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Forgive me if this topic has already been created (it's been a very long time since I have contributed to a TCM Forum, in fact, I had to recreate an account to join in again), but I would love to get some feedback about this great David Lynch picture "Mulholland Drive". To me, this is what I would call an "atmospheric movie" (perhaps, it's been called like that already), in other words, the story (the plot) does not matter much, what matters in this picture is the feeling, the atmosphere you get when watching it. Am I wrong? What do you folks think about this movie? BTW, this title is not the only "atmospheric" movie by Lynch. "Blue Velvet" and "Lost Highway" (1997) are two other "weird" movies by David Lynch. One could also add "Dune" in this list and not to forget the original TV series "Tween Peaks" I just love David Lynch! "The Elephant Man" is also a great picture, but I would not put it in the atmospheric category, perhaps because it is based on a true story. However, Lynch managed to capture some true aspects of Victorian London in that film. 

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I wholeheartedly agree with your assessment of some of Lynch's films. I saw Mulholland Drive and it left me cold. The story DOES matter to me, and Lynch's films fail for the most part for me because they come across rather muddled. I didn't like it.

But I also know there are some directors' work that simply doesn't translate well to viewing alone on a TV.

I see you like BARRY LYNDON, I do too most likely because I first saw it in a theater with an audience-the way some films need to be seen. Kubrick is one of those directors whose movies make a ton more sense if you're immersed in them, seen on a huge screen in a theater with others. You "experience" them.

Many of Lynch's films seem the same. I have the DVD of ERASERHEAD I've tried watching numerous times, but know I have to be the right mindset to watch it home, alone. If it ever plays in a theater, I'd be first in line.

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11 hours ago, TikiSoo said:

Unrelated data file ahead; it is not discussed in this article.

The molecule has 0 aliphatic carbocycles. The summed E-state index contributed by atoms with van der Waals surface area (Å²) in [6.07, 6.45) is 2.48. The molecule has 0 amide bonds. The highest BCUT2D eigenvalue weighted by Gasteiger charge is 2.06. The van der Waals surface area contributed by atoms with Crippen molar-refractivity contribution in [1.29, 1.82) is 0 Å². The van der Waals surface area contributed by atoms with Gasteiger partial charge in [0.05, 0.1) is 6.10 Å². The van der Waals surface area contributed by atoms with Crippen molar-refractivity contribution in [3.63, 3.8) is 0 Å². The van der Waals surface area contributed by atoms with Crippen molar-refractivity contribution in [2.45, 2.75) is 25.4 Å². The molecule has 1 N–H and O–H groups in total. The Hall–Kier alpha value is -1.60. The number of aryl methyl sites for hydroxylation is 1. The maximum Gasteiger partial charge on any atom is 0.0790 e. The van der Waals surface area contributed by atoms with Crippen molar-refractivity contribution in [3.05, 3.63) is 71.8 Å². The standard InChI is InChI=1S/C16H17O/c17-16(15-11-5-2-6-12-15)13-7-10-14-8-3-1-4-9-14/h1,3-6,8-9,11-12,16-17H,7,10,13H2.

I wholeheartedly agree with your assessment of some of Lynch's films. I saw Mulholland Drive and it left me cold. The story DOES matter to me, and Lynch's films fail for the most part for me because they come across rather muddled. I didn't like it.

But I also know there are some directors' work that simply doesn't translate well to viewing alone on a TV.

I see you like BARRY LYNDON, I do too most likely because I first saw it in a theater with an audience-the way some films need to be seen. Kubrick is one of those directors whose movies make a ton more sense if you're immersed in them, seen on a huge screen in a theater with others. You "experience" them.

Many of Lynch's films seem the same. I have the DVD of ERASERHEAD I've tried watching numerous times, but know I have to be the right mindset to watch it home, alone. If it ever plays in a theater, I'd be first in line.

"Barry Lyndon" is my favorite Kubrick's film! I have seen it the first time in a theatre with two charming English ladies, freshly arrived from England. I love David Lynch. I simply love the atmospheric aspect of his films, even if I don't understand the plot (but, again, does Lynch want you to understand the plot?)

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  • 4 months later...

I think suggesting that the story 'doesn't matter' is far too dismissive, like Lynch doesn't have any real intent when creating. To some extent, by his own accounts, this is the case. However, there's way too much structure and consistency to imagine that his films are just collections of impressions that come to him at random. Mulholland Dr. is a very complicated film and I don't think I want to spend the effort here to get into a close examination, but I do believe that for anyone willing to look, there's a lot of order amid the chaos and a perfectly  comprehensible story to be found in its events.

In time, I hope to assemble some thoughts on Blue Velvet and on Mulholland Dr. to present, but for now I'd just say that if all you take away from the movie is an impression of atmosphere, that's fine, but it means you're missing out on a lot that's on offer. Like any great artwork, it is accessible on a basic level like that to anybody, but also offers subtleties of depth for people who take it more seriously.

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